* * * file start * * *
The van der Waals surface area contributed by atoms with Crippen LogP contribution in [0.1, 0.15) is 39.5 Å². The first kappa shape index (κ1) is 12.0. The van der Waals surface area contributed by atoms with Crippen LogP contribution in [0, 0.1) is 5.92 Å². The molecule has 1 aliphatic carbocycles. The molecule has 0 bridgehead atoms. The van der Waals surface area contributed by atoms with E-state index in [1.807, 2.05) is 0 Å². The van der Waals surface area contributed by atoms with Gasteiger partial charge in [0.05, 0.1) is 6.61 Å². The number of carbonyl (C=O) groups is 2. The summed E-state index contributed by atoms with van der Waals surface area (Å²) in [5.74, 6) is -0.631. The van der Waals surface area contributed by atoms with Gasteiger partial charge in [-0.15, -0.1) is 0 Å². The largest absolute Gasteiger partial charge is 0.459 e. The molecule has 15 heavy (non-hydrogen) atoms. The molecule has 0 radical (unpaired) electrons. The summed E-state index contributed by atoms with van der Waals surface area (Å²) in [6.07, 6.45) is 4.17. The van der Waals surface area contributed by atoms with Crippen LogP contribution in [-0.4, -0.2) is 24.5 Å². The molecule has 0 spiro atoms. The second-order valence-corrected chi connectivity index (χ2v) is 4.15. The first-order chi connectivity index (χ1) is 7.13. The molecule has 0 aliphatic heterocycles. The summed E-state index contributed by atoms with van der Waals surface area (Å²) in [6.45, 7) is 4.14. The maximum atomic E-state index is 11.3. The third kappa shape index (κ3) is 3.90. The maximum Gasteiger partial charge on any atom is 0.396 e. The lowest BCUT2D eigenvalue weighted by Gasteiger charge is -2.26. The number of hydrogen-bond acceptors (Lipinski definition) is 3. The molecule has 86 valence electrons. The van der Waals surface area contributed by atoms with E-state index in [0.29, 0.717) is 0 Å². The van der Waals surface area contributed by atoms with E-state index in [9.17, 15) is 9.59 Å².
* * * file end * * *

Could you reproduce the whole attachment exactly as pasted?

The van der Waals surface area contributed by atoms with Crippen LogP contribution in [0.1, 0.15) is 39.5 Å². The first kappa shape index (κ1) is 12.0. The van der Waals surface area contributed by atoms with Crippen LogP contribution in [0, 0.1) is 5.92 Å². The molecule has 1 aliphatic carbocycles. The molecule has 0 bridgehead atoms. The van der Waals surface area contributed by atoms with E-state index in [1.807, 2.05) is 0 Å². The van der Waals surface area contributed by atoms with Gasteiger partial charge in [0.05, 0.1) is 6.61 Å². The number of carbonyl (C=O) groups is 2. The summed E-state index contributed by atoms with van der Waals surface area (Å²) in [5.74, 6) is -0.631. The van der Waals surface area contributed by atoms with Gasteiger partial charge in [-0.15, -0.1) is 0 Å². The largest absolute Gasteiger partial charge is 0.459 e. The molecule has 15 heavy (non-hydrogen) atoms. The molecule has 0 radical (unpaired) electrons. The summed E-state index contributed by atoms with van der Waals surface area (Å²) in [6.07, 6.45) is 4.17. The van der Waals surface area contributed by atoms with Crippen LogP contribution in [-0.4, -0.2) is 24.5 Å². The molecule has 0 spiro atoms. The second-order valence-corrected chi connectivity index (χ2v) is 4.15. The first-order chi connectivity index (χ1) is 7.13. The molecule has 0 aliphatic heterocycles. The summed E-state index contributed by atoms with van der Waals surface area (Å²) in [6.45, 7) is 4.14. The maximum atomic E-state index is 11.3. The third kappa shape index (κ3) is 3.90. The maximum Gasteiger partial charge on any atom is 0.396 e. The lowest BCUT2D eigenvalue weighted by Gasteiger charge is -2.26. The number of hydrogen-bond acceptors (Lipinski definition) is 3. The molecule has 86 valence electrons. The van der Waals surface area contributed by atoms with E-state index in [0.29, 0.717) is 0 Å². The van der Waals surface area contributed by atoms with E-state index in [9.17, 15) is 9.59 Å².